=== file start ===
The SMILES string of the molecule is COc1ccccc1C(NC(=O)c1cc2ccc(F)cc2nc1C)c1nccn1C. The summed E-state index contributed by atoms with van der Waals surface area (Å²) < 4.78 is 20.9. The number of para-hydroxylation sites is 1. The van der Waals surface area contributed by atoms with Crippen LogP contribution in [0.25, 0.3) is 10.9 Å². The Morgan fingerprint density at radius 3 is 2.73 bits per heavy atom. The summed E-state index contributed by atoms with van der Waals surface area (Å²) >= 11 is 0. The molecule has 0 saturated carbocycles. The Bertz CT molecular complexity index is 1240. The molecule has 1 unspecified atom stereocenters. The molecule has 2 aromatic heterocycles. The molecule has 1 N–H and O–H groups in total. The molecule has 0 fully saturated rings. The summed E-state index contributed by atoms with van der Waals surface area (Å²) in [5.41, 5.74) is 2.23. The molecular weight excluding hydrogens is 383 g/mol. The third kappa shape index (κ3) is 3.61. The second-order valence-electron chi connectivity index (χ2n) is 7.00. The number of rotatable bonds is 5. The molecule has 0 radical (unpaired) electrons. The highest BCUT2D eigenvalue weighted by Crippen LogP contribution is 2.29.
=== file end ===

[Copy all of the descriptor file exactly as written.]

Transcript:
The SMILES string of the molecule is COc1ccccc1C(NC(=O)c1cc2ccc(F)cc2nc1C)c1nccn1C. The summed E-state index contributed by atoms with van der Waals surface area (Å²) < 4.78 is 20.9. The number of para-hydroxylation sites is 1. The van der Waals surface area contributed by atoms with Crippen LogP contribution in [0.25, 0.3) is 10.9 Å². The Morgan fingerprint density at radius 3 is 2.73 bits per heavy atom. The summed E-state index contributed by atoms with van der Waals surface area (Å²) >= 11 is 0. The molecule has 0 saturated carbocycles. The Bertz CT molecular complexity index is 1240. The molecule has 1 unspecified atom stereocenters. The molecule has 2 aromatic heterocycles. The molecule has 1 N–H and O–H groups in total. The molecule has 0 fully saturated rings. The summed E-state index contributed by atoms with van der Waals surface area (Å²) in [5.41, 5.74) is 2.23. The molecular weight excluding hydrogens is 383 g/mol. The third kappa shape index (κ3) is 3.61. The second-order valence-electron chi connectivity index (χ2n) is 7.00. The number of rotatable bonds is 5. The molecule has 0 radical (unpaired) electrons. The highest BCUT2D eigenvalue weighted by Crippen LogP contribution is 2.29.